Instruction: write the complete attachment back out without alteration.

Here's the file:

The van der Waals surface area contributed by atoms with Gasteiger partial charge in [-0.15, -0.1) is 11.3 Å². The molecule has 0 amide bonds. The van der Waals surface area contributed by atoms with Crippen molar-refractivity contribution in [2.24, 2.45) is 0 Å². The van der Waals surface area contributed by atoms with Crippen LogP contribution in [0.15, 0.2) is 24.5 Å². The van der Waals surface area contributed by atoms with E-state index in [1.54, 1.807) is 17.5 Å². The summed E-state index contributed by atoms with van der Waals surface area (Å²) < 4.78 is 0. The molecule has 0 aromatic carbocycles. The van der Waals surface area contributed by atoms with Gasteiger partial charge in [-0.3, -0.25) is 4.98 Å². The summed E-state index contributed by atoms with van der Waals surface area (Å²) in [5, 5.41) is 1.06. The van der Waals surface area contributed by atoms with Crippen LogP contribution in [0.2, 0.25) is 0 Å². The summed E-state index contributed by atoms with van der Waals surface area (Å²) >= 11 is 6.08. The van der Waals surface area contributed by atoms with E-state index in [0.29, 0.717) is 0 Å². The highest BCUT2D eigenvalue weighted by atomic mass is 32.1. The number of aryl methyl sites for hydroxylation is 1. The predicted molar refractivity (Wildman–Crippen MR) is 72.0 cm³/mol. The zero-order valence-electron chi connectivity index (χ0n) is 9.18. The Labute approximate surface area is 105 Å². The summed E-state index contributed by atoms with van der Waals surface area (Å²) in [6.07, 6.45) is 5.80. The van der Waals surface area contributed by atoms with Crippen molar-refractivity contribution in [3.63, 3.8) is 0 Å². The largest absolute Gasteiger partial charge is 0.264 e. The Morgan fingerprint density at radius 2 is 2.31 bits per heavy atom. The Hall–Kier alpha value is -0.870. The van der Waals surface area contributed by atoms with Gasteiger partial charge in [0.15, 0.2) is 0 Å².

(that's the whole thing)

The van der Waals surface area contributed by atoms with Gasteiger partial charge in [-0.15, -0.1) is 11.3 Å². The molecule has 0 amide bonds. The van der Waals surface area contributed by atoms with Crippen molar-refractivity contribution in [2.24, 2.45) is 0 Å². The van der Waals surface area contributed by atoms with Crippen LogP contribution in [0.15, 0.2) is 24.5 Å². The van der Waals surface area contributed by atoms with E-state index in [1.54, 1.807) is 17.5 Å². The summed E-state index contributed by atoms with van der Waals surface area (Å²) < 4.78 is 0. The molecule has 0 aromatic carbocycles. The van der Waals surface area contributed by atoms with Gasteiger partial charge in [-0.3, -0.25) is 4.98 Å². The summed E-state index contributed by atoms with van der Waals surface area (Å²) in [5, 5.41) is 1.06. The van der Waals surface area contributed by atoms with Crippen LogP contribution in [0.2, 0.25) is 0 Å². The summed E-state index contributed by atoms with van der Waals surface area (Å²) >= 11 is 6.08. The van der Waals surface area contributed by atoms with E-state index in [0.29, 0.717) is 0 Å². The highest BCUT2D eigenvalue weighted by atomic mass is 32.1. The number of aryl methyl sites for hydroxylation is 1. The predicted molar refractivity (Wildman–Crippen MR) is 72.0 cm³/mol. The zero-order valence-electron chi connectivity index (χ0n) is 9.18. The Labute approximate surface area is 105 Å². The summed E-state index contributed by atoms with van der Waals surface area (Å²) in [6.07, 6.45) is 5.80. The van der Waals surface area contributed by atoms with Crippen molar-refractivity contribution in [3.63, 3.8) is 0 Å². The largest absolute Gasteiger partial charge is 0.264 e. The Morgan fingerprint density at radius 2 is 2.31 bits per heavy atom. The Hall–Kier alpha value is -0.870. The van der Waals surface area contributed by atoms with Gasteiger partial charge in [0.15, 0.2) is 0 Å².